Why in the world is San Diego, generally considered a young city, topping a list of U.S. cities with the most rapidly aging rental housing?
By Robert Vallera CCIM
• America’s Middle-Age Champion
• A Building Boom, Then A Regulatory Backlash
• A Crack Of Light On The Horizon
• Is There An Opportunity Here?
How Can This Be?
The accompanying bar-chart does indeed show San Diego as the clear front-runner in this less-than-desirable ranking. The explanation lies in the details. The ranking is for the proportion of the housing stock that reached the age of 31+ years between 2000 – 2016. These dwellings are hardly old, let’s just call them middle-aged. Anyone who has been around for more than a few decades can quickly connect the dots that have led to San Diego’s middle-age spread.
A Building Boom, Then A Regulatory Backlash
San Diego experienced a banner period of apartment construction between the late 1960’s through the late 1980’s. Those apartments are now 30 – 50 years old. This fits smack-dab in the middle of the time frame chosen by the authors of the accompanying chart, and helps to explain San Diego’s #1 position.
However, there’s another piece to this puzzle. The chart refers to the proportion of the housing stock reaching its 31st birthday. San Diego has had a dearth of apartment construction since 1990, which increases the proportionate representation of units built between the late 1960’s and the late 1980’s.
Why The Dearth Of Newer Apartments?
By the late 1980’s, the region was grappling with both an over-built apartment (and condo) market and a populist backlash against higher-density housing. Many of the regulatory artifacts of that backlash are still in place, and have become even more restrictive with time.
Very few apartments were built during the lengthy recession that sank the local economy from 1991-1996. However, once the economy recovered in 1997, the regulatory barriers restricted new multi-family construction. With the accompanying higher cost structure, developers found it difficult to economically justify new construction except at the upper end of the market, where higher rents help offset the regulatory burden.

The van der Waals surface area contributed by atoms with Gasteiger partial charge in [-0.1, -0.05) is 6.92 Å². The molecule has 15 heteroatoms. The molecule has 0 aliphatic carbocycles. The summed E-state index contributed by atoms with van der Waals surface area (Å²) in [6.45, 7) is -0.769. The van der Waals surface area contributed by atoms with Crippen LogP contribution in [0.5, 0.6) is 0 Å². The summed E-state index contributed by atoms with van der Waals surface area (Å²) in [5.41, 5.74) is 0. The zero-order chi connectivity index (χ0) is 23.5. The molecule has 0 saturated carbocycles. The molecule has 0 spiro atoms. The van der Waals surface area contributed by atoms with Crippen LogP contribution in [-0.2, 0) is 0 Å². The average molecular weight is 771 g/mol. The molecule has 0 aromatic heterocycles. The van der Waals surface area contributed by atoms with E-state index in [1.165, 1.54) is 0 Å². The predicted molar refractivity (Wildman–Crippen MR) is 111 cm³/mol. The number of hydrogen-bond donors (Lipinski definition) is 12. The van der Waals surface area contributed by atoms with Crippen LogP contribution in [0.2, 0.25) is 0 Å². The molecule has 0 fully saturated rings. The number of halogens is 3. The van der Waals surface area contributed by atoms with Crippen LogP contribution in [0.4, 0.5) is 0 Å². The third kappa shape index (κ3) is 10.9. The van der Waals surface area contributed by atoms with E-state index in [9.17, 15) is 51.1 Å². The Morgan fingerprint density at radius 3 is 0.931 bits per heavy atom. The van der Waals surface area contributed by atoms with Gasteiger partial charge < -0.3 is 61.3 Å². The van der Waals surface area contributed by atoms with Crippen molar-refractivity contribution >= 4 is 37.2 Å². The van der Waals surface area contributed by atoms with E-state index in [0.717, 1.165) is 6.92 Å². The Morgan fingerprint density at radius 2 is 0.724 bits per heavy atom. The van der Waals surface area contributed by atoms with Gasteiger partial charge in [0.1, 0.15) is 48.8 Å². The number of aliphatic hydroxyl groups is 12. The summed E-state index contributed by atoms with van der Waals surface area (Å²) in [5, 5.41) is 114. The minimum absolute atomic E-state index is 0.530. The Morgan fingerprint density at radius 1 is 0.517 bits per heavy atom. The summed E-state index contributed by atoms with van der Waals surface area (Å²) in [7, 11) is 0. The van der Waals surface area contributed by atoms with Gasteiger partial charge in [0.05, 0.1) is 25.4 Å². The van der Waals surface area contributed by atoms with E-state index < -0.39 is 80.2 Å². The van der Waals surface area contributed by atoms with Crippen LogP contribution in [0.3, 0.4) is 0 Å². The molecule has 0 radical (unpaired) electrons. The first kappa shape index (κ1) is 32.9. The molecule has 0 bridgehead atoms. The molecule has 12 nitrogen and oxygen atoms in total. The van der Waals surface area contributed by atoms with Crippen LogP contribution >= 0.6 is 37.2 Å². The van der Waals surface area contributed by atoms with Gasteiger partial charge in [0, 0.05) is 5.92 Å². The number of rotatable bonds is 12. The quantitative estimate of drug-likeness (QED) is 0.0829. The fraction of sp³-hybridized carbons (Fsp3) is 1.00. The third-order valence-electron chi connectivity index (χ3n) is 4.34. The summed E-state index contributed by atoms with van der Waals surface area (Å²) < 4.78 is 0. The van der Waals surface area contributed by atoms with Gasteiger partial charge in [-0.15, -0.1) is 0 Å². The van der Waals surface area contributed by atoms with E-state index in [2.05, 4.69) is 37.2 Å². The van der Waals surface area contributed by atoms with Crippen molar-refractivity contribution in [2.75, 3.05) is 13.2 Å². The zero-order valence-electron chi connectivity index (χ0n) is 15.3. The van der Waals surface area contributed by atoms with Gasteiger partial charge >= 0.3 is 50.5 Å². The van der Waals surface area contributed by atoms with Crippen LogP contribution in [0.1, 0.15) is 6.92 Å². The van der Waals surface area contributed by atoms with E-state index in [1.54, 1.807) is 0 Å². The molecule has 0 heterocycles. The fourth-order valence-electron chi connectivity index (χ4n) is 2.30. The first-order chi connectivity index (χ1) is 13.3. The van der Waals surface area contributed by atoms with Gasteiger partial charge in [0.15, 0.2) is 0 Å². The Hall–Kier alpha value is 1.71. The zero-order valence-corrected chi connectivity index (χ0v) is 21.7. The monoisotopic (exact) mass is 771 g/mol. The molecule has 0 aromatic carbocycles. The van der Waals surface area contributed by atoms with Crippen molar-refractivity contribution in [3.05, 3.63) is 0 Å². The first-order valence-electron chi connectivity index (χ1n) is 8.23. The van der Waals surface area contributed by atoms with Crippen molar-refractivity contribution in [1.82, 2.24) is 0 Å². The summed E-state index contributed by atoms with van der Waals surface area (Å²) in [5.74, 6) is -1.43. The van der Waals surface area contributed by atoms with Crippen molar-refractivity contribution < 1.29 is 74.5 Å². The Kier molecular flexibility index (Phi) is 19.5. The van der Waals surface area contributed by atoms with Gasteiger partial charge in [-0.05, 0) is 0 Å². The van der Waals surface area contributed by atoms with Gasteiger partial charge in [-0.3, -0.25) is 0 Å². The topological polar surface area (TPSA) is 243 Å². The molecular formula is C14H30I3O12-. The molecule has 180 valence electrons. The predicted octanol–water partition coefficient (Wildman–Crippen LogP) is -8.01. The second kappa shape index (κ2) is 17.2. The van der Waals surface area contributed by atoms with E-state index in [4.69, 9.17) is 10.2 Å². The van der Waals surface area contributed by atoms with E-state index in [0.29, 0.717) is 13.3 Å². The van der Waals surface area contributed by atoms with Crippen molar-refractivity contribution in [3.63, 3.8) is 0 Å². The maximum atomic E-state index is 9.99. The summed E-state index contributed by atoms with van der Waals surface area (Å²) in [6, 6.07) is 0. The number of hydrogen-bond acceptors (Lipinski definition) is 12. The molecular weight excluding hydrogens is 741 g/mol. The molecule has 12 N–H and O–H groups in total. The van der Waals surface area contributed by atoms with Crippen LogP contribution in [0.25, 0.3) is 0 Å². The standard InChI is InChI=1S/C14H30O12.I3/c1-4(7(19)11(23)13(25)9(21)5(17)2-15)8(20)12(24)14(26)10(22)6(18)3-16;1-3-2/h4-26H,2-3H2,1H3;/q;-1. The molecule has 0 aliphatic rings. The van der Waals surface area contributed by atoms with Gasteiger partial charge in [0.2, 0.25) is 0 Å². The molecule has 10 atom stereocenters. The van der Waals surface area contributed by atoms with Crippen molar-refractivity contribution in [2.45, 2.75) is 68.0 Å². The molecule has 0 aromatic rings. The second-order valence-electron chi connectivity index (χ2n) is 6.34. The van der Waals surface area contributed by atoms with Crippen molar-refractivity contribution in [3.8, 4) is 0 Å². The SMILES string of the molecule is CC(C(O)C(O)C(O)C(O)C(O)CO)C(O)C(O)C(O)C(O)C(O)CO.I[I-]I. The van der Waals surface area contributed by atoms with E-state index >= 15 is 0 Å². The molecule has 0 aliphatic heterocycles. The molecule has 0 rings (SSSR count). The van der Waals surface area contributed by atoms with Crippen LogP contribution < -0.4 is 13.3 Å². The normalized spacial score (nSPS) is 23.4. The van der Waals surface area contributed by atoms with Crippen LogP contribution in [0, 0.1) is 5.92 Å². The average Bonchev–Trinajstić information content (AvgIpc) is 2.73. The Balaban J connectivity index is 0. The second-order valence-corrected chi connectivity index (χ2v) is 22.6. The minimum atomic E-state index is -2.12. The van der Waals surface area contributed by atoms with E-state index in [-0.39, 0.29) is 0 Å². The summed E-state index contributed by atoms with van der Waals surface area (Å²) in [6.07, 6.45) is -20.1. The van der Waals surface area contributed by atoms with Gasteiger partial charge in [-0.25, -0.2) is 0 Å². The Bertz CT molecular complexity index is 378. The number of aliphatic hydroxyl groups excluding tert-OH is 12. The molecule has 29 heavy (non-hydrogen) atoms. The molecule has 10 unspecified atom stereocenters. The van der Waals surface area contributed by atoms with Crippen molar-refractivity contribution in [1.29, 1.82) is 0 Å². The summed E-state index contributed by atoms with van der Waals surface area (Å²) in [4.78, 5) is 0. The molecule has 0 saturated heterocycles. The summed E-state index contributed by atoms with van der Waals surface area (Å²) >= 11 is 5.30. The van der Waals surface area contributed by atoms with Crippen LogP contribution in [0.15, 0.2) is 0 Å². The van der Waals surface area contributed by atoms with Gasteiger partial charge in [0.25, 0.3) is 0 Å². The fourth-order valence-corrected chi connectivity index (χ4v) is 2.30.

These newer, more luxurious apartments then became obvious candidates for condominium conversion during the housing bubble in the early 2000’s. In addition, the high regulatory costs continues to impede new multi-family development.
As I travel the country, it’s refreshing to see the dynamism in many cities as they produce housing for Millennials. In comparison, it makes much of San Diego appear stagnant and, sad to say, tired. Like a city that, unfortunately, belongs at the top of the above chart.
A Crack Of Light On The Horizon
Fortunately, key players in San Diego’s city government are finally recognizing the problem and doing their best to change the entrenched status-quo. Our challenge is to overcome the notion that any change is likely for the worst.
There are a number of large local developers as well as national firms actively working to provide much-needed multi-family housing. In addition, San Diego has a growing cadre of energetic and creative developers making inroads in attractive, small-to-mid scale infill development. Examples include the Murfey brothers, Russ and Scott, architect-developers including Jonathan Segal and younger players such as Andrew Malick and Mike Burnett.
Their ranks would undoubtedly swell to provide the housing required for our Millennial generation, but only if San Diegans can be convinced that the change will be for the better. Both the pro-housing City officials and urban homebuilders face a difficult uphill battle against reactionary activist. I wish them well.
The choice of 31 years as the definition of “old” for apartments was not a random figure. Apartments tend to suffer far more wear and tear than single family homes. Some investors draw a line at 30 years of age, avoiding older properties. Does this create an opportunity?
In prior decades, it was difficult to justify renovation expenditures beyond basic cosmetic upgrades, such as paint, carpet and appliances. Now, in a growing number of cities that suffer from a shortage of rental housing, it is frequently cost-effective to conduct extensive renovations in 30+ year-old properties in order to reposition the units upmarket. Long-time owners frequently think of renovations within the confines of four-figure cosmetic upgrades. Such limited work is typically insufficient to reposition the property.
In closing, I want to acknowledge the social commentators who bemoan the displacement of lower-income residents that sometimes occurs when apartments are modernized. They have a valid point. However, I lived through the spreading urban decay that plagued San Diego during the stagnant 1990’s. Failure to revitalize an aging housing stock brings its own set of problems that can be far worse than the adverse effects of gentrification. If you are not convinced, I’ll encourage you to visit Baltimore, Detroit, or as I just did, Chicago’s West Side so you can experience these problems firsthand.